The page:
through college, even in my engineering classes, I have been trained to find
the right answer to a problem. Every test, homework or even a project was
evaluated based upon a “correct way” of doing it. However, after taking ME 371;
Computer-Aided Design, I’ve come to realize that there isn’t always a perfect solution
to a problem, and that’s true for anything in life not just engineering. The projects
I’ve done in class so far have forced me to consider multiple of ways to deal
with the solution on the project. Both FEM projects and the final project were
examples of the kind of analysis I would have to do as an engineer. During
lecture our professor, Gary Benenson, always focused on saying that we shouldn’t
trust the software that’s why using FEM solvers may sometime produce incorrect
results or that are far from our expectations. As and engineer, it would be
part of my job to determine whether these results make sense or not. In order
to determine that, I need to use my own judgment for every project, which is
something that our ME 371 professor tried to help all of us improve. I noticed
this during his lectures, office hours or lab where he used to refrain himself
for giving us the right answer on how to do something or if that was the right
way to do it. He would tell us to use our own judgment no matter how much we
insisted or how many questions we asked.

Much of my education
in engineering has been presented through analytical of problem solving that involve
either a right or wrong answer. But as I began to end my life as an
undergraduate, it is becoming more apparent with every day that engineering is
more than that. A correct form of judgment must be obtained to solve problems.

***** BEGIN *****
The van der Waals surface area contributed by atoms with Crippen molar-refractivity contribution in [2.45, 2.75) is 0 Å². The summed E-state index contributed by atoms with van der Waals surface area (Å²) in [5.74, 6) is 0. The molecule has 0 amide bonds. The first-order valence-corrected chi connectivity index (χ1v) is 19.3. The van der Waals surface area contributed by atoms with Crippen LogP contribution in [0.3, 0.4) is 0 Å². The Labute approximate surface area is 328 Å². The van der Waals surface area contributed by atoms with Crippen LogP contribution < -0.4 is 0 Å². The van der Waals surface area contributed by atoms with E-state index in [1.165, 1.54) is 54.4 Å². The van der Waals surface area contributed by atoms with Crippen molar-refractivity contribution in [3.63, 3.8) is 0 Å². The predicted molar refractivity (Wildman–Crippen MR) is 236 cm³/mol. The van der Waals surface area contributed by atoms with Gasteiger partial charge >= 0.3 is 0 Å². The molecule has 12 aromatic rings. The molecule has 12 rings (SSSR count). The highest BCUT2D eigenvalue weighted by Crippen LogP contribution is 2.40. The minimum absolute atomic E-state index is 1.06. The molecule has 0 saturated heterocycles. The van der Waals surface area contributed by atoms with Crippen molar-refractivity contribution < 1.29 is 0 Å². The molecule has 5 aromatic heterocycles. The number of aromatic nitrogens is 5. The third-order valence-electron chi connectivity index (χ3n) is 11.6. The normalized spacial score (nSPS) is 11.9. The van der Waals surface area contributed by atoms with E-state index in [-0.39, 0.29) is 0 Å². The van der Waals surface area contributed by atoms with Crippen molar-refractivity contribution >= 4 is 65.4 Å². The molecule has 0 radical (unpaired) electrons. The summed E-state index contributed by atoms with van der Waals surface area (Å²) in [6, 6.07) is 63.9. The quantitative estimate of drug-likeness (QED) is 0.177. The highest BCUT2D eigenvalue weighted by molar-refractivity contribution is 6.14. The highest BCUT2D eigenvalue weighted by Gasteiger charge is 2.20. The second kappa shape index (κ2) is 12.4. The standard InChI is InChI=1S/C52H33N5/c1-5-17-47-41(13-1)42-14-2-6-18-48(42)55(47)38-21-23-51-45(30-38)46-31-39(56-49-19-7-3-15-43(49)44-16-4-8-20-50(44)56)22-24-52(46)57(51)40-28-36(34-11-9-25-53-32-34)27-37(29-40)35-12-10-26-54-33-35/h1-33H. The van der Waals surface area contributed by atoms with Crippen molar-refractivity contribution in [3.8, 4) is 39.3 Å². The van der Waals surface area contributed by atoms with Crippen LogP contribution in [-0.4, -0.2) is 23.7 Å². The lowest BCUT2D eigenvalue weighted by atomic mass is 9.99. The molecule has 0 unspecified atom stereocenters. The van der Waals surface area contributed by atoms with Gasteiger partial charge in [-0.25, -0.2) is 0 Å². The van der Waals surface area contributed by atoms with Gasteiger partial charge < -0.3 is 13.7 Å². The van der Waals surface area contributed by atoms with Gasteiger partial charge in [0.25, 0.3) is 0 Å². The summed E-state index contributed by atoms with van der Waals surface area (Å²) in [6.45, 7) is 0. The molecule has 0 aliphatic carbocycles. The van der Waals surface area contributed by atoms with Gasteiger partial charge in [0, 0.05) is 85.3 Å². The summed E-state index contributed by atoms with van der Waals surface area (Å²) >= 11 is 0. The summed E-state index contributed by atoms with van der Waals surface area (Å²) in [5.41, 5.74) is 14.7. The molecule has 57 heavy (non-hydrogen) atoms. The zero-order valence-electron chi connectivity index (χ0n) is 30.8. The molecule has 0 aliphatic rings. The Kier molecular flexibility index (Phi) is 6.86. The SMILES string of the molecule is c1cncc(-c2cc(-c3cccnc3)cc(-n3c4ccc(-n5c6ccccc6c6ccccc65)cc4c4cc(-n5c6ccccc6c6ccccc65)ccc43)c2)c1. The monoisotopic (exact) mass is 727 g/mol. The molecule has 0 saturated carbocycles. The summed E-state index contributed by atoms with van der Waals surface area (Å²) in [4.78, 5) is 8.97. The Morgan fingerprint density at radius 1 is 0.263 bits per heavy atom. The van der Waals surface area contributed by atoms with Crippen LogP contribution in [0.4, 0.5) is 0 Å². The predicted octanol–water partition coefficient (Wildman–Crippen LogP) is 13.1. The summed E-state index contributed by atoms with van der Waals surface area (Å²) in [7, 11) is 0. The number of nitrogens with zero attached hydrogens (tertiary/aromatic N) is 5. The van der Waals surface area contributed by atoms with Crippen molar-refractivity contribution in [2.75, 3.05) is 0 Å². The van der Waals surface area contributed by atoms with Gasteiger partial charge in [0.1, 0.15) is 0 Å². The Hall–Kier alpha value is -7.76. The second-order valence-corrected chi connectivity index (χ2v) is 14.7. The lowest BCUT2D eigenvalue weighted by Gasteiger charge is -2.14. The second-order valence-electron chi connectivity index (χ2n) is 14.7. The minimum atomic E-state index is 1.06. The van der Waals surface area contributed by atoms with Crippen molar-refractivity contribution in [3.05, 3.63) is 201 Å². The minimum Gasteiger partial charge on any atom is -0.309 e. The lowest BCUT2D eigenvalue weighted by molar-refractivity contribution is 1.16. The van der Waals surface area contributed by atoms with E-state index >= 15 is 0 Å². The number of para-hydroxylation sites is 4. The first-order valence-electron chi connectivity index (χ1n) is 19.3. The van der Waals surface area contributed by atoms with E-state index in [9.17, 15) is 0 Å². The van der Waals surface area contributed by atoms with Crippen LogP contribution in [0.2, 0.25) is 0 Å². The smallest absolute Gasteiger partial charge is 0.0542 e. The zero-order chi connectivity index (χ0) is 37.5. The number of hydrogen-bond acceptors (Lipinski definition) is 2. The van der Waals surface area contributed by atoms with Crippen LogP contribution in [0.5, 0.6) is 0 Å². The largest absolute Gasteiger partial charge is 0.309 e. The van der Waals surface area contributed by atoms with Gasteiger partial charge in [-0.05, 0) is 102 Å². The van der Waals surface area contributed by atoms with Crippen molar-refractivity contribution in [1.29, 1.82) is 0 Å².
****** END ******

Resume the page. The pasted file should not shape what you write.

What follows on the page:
To do this we need to use the information that has been presented to us as
students in academic environments. None of us is born with the engineering judgment.
As mentioned in the first article, engineering judgment comes first with a good
educational background then experience and experiencing failure first hand or
by studying it.  ME 371 has made me fully
comprehend the appreciable of boundary conditions and their significance in
finite element method. The final project made me understand the functionality of
products presented to consumers. Even though we are meant to learn “everything”
in school, I’m a strong believer that our school needs to have more in hand
experience. We need to be properly equipped with the knowledge required for the
engineering field, however we don’t have any experience in manufacturing. I
think that all the engineering students will greatly appreciate courses where
you get to design and create especially during junior and senior year. It would
be nice change from all the examinations that we do, just to focus on projects
and this way we would gain experience more and improve our engineering judgment
to best avoid failure. As a student that is preparing for a life and career, I know
that it would take some time for me to fully adjust to my post undergraduate
life. being this in a job or graduate school. I know that working as an
engineer is much different from studying it. This adjustment process is
something that wouldn’t occur overnight. It is a learning process that is
accomplished through practice, time, and learning from my own mistakes.  

 

           

 

 

 

 

Work Cited Page

 

Fackler, Martin. “Nuclear Disaster in
Japan Was Avoidable, Critics Contend.” New York

Times, 9 Mar. 2012.

Gainsburg, Julie. “The Mathematical
Modeling of Structural Engineers.” Mathematical

Thinking and Learning.

Soble, Jonathan. “Fukushima Keeps
Fighting Radioactive Tide 6 Years After

Disaster.” New York Times, 10 Mar.
2016.

Broad, William J. “Taking Lessons From
What Went Wrong.” New York Times, 19 July

2010.